There are common ways to collect data, in traditional academic and scientific circles. Doing research online has become the quickest and easiest way to gather basic information about a group, topic or trend.
It isn’t really that hard. Gone are the days when you had to drive to the library, learn the “Dewey Decimal System” and then find the materials – in print or on Microfiche or reserve them for a later date.
And that could take hours!
Today all you need is a computer, laptop or cell phone. Not only is it easy to search now, there’s so much more information available out there. And there’s been a huge effort over the past few decades to make information easy and accessible to internet users around the world.
For quality time and searching, as fun as it is to “surf” the internet or social media platform, it’s best to streamline the search process.
3 tips to help you stay focused:
- Open a Word doc or notebook app on your desktop. As you go along, copy links of topics or sub-topics related to what you are searching for. Save them for later. Also write down key words you see being repeated over-and-over again. Those you can add to your key work search later on.
- Make note or save links to the sites that offer the best information you can use. You might need to cite those sources or go back to them at a later date.
- Focus on one topic. For example, if you are baking a Chocolate Bundt Cake, focus on that cake, not cupcakes, or Velvet Bundt cakes. Those topics will be there later on. All focus needs to be on the Chocolate Bundt Cake.
Here are 10 tools to help you do this. And the best part? You may not even know most of them are already at your fingertips!
About these tools:
Some are free and some are a membership-based product, meaning you pay a monthly fee to gain access. And the good news? Lots of people don’t know about them and/or won’t pay for them so that can give you an advantage. Other good news, you get real time research data. That can be critical when creating content for someone else or it’s time sensitive.
If you are thinking about using one regularly, I would look to see how often you are going to use it and then either try one (look for a free trial) decide which price point fits for your budget, ($29-$300 per month) especially as a beginning writer/blogger and give it a go!
Consider the Pros and Cons.
One of the top reasons internet businesses fail is due to lack of research. It could be said that doing quality research (by using one of these tools) might be better money spent than automating a social media site. But that depends on factors like where your sales actually come from and how important the research you are doing actually is. If lead generation is coming (for example) from your Pinterest account (leads as in actual paying customers vs. a reader base) than maybe using non-paying search sites is better to start with. But if you happen to talk to an editor that is considering hiring you and she mentions how important WordTrackerScout.com is then you know what to invest in next!
Find and use the ones the work best for you.
Trends will come and go but the tools you need will be the ones that help you create the quality of work you need to create. And offer you time well spent. I would recommend spending some time getting to know a few of these products. Stick with the one or two that work best for you. They will save you lots of time and energy.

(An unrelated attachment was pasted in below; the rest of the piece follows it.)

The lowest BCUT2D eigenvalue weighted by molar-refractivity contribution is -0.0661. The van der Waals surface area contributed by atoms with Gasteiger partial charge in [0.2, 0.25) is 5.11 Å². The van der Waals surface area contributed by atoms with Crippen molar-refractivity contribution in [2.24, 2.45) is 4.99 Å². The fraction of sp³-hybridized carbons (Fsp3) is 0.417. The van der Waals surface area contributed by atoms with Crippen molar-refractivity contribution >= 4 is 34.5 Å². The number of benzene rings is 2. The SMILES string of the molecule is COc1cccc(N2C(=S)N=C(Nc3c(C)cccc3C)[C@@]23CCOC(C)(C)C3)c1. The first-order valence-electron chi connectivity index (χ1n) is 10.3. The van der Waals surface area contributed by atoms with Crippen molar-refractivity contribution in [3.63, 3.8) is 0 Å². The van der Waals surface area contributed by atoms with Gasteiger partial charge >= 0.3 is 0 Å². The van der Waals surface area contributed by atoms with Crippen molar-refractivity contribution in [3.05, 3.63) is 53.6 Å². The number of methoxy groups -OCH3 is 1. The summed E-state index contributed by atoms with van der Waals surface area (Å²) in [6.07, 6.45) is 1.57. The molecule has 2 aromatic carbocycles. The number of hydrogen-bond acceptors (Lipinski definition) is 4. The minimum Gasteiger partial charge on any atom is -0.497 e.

The 10 Research Tools:
Let’s start with free products :^)
“A place to share knowledge and better understand the world”.
A log-in is required for this one either through Facebook or Gmail. You can ask a question, answer others or search current topics.
Google Trends A cool Google product! As they say:
“Explore what the world is searching”
You can see current topics or search a topic and they show you up-to-date date on search trends, subtopics or interest by sub-region. Trends can be used, for example, when creating FB ads to target specific demographic groups.
Keywords Everywhere (Chrome and Firefox extension)
This is another cool Google app. It supports 16 sites, offers metrics and settings, and is easy to install on your Chrome browser for easy use. (It took me 3 minutes!)
Here’s a simple Youtube.com video to help you get started.
I use this and recommend it!
Think With Google: Free subscription-based program that sends you information on your pre-selected trends and offerings.
Another cool app within the Google family. It pools data from searching trends and finds correlates.
And they offer a tutorial!
Note: for more cool Google apps, click the Chrome browser link at the end of this post or simply type “google” in your google search bar and a list of their products will pop up.
Word Tracker Scout: A Chrome browser extension for “high performing key words”. They offer a bunch of ways to find key words.
Google Scholar: Yes, another Google product that is quite useful. As they say “Google Scholar provides a simple way to broadly search for scholarly literature. From one place, you can search across many disciplines and sources: articles, theses, books, abstracts and court opinions, from academic publishers, professional societies, online repositories, universities and other web sites. Google Scholar helps you find relevant work across the world of scholarly research.”
Mangools: an SEO search tool.
Zotero: A browser-based tool that allows for easy searching through their library to help you “collect, cite, organize and share research”.
BuzzStream: an influencer research tool. Brilliant!
Stay open-minded and flexible. Look for new search tools when you need a break or are looking for a way to add something interesting to your work day.
Below are some additional products.
Good luck with your research!